Elements played a big part in Monday night's closing concert at the State Fair grandstand -- rain, wind and elements of musical surprise.

A heavy rain delayed by 40 minutes the start of the concert by 1970s/'80s rock heroes Donald Fagen, Michael McDonald and Boz Scaggs -- billed as the Dukes of September Rhythm Revue. Wind and rain pelted the performers late in the show, compelling a roadie to shield Fagen with an umbrella and Scaggs to don a heavy plaid lumberjack jacket (this is the Minnesota State Fair, after all).

But the biggest element was that of surprise, as the Dukes as a whole were weirder than the sum of their individual stars. They opted for an idiosyncratic set list, mining nuggets from 1960s and '70s R&B and rock legends, and playing a limited number of their own hits. What on paper looked like a baby boomer's dream instead turned into something of a bad acid trip with tunes by the Grateful Dead, the Band and Buddy Miles.

Unless, of course, you didn't mind seeing a high-priced cover band that took plenty of risks with its repertoire. They were indeed a very good 12-piece band. In fact, the supporting cast sometimes outshone the three stars, who, as Fagen admitted in an interview, prefer being sidemen instead of frontmen. Guitarist Jon Herington was the instrumental star, and backup singer Cat Russell stole the spotlight whenever she duetted with McDonald.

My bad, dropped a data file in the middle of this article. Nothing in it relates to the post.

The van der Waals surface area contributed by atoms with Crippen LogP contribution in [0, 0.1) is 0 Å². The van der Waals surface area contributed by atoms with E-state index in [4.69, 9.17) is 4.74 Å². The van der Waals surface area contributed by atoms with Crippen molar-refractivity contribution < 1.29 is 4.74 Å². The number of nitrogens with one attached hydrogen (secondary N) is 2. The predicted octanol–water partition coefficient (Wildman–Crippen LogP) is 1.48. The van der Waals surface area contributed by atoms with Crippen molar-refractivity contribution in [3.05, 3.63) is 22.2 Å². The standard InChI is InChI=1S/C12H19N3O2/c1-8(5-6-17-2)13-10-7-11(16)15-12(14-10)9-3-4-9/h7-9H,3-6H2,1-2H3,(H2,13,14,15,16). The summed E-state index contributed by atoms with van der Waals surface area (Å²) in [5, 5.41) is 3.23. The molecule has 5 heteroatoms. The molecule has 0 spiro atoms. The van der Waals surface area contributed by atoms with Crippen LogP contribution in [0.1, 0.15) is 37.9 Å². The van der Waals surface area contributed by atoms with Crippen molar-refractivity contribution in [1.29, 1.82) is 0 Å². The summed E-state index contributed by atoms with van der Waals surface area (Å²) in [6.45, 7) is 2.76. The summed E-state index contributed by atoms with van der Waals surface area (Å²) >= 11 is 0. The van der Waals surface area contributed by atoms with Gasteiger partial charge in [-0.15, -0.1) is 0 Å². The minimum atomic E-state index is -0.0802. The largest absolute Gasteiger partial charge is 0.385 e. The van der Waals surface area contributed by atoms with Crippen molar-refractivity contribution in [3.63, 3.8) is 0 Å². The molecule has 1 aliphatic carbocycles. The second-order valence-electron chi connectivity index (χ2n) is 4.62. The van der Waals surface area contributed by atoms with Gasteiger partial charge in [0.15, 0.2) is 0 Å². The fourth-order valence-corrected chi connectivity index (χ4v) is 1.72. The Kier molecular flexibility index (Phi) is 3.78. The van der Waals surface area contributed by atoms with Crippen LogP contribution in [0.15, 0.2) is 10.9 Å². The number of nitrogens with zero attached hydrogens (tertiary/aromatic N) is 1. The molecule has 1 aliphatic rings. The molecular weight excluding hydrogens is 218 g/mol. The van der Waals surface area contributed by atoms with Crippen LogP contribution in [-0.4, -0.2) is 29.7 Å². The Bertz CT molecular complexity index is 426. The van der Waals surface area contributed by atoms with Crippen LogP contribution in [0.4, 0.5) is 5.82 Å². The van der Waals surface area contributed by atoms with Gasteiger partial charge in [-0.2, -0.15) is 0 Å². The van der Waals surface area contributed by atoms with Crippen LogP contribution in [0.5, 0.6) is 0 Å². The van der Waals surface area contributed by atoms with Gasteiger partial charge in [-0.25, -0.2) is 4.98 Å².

The Dukes truly played this as a revue, giving more attention to the coolness of the tune than to pacing, presentation and pleasing the ticket buyers. The first part of the two-hour set featured obscurities (Lee Michaels' "Heighty Hi"), quirky curiosities (the Dead's disco-fied "Shakedown Street") and oddball choices from the stars (the 66-year-old Scaggs' "Miss Sun").

Despite being obstructed by two music stands, electric pianist McDonald, 58, perked things up with the Doobie Brothers' "I Keep Forgettin'" but the Dukes took a detour into three songs from the Band, a widely revered pioneer of Americana music. Wouldn't the 5,554 fans have preferred more hits from Steely Dan, Fagen's band (only "Reelin' in the Years" was offered), than the Band?

When the hits section finally arrived, the Dukes and their Rhythm Revue were wonderful. Fans danced joyously to McDonald's "What a Fool Believes," Fagen's solo hit "I.G.Y." and Scaggs' "Lowdown," during which the 38-mph wind blew the singer-guitarist's hair the way a fan blows Beyonce's onstage. (A roadie held an umbrella over ringmaster Fagen, 62, at the grand piano, which was the strangest moment at the grandstand this year, next to Kiss' Paul Stanley flying over the crowd on a trapeze -- a first at the fair.) Buoyed by the wind and Herington's guitar, "Lowdown" was a highlight.

So, too, were the ensuing "Takin' It to the Streets" (during which Russell, a most powerful vocalist, stole the song from McDonald) and "Reelin' in the Years," featuring Herington's soaring solo and the tightest sound the Revue had all night (most of the backup musicians toured with Steely Dan last year).

But the Dukes gave in to the elements. As the winds whipped and the rain started to pick up, the band trimmed three songs from its planned set list. The highly talented ensemble finished with Buddy Miles' "Them Changes," a funk-rock raveup that reminded everyone that the Dukes had delivered too little too late.

For a set list, go to www.startribune.com/artcetera. Jon Bream • 612-673-1719